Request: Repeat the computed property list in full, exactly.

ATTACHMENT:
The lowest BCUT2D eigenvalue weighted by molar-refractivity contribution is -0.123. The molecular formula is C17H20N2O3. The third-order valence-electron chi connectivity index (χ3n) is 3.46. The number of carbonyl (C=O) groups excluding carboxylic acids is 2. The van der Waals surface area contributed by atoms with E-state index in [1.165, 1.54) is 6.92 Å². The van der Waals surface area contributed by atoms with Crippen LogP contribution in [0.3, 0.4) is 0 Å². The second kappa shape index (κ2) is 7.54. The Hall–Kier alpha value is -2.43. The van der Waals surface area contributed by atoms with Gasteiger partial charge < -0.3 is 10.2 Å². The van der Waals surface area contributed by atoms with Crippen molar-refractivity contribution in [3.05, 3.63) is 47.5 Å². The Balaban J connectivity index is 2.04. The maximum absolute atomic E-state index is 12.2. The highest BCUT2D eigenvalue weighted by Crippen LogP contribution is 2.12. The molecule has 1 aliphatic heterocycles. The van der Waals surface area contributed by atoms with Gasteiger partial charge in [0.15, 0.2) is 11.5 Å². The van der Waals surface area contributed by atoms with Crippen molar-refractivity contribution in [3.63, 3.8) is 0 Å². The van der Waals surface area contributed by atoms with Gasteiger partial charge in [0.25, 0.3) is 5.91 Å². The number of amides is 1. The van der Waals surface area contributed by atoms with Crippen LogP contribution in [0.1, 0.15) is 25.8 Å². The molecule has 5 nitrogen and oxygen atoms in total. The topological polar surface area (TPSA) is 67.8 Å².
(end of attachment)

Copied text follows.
The lowest BCUT2D eigenvalue weighted by molar-refractivity contribution is -0.123. The molecular formula is C17H20N2O3. The third-order valence-electron chi connectivity index (χ3n) is 3.46. The number of carbonyl (C=O) groups excluding carboxylic acids is 2. The van der Waals surface area contributed by atoms with E-state index in [1.165, 1.54) is 6.92 Å². The van der Waals surface area contributed by atoms with Crippen LogP contribution in [0.3, 0.4) is 0 Å². The second kappa shape index (κ2) is 7.54. The Hall–Kier alpha value is -2.43. The van der Waals surface area contributed by atoms with Gasteiger partial charge < -0.3 is 10.2 Å². The van der Waals surface area contributed by atoms with Crippen molar-refractivity contribution in [3.05, 3.63) is 47.5 Å². The Balaban J connectivity index is 2.04. The maximum absolute atomic E-state index is 12.2. The highest BCUT2D eigenvalue weighted by Crippen LogP contribution is 2.12. The molecule has 1 aliphatic heterocycles. The van der Waals surface area contributed by atoms with Gasteiger partial charge in [0.15, 0.2) is 11.5 Å². The van der Waals surface area contributed by atoms with Crippen molar-refractivity contribution in [3.63, 3.8) is 0 Å². The van der Waals surface area contributed by atoms with Gasteiger partial charge in [0.25, 0.3) is 5.91 Å². The number of amides is 1. The van der Waals surface area contributed by atoms with Crippen LogP contribution in [0.1, 0.15) is 25.8 Å². The molecule has 5 nitrogen and oxygen atoms in total. The topological polar surface area (TPSA) is 67.8 Å².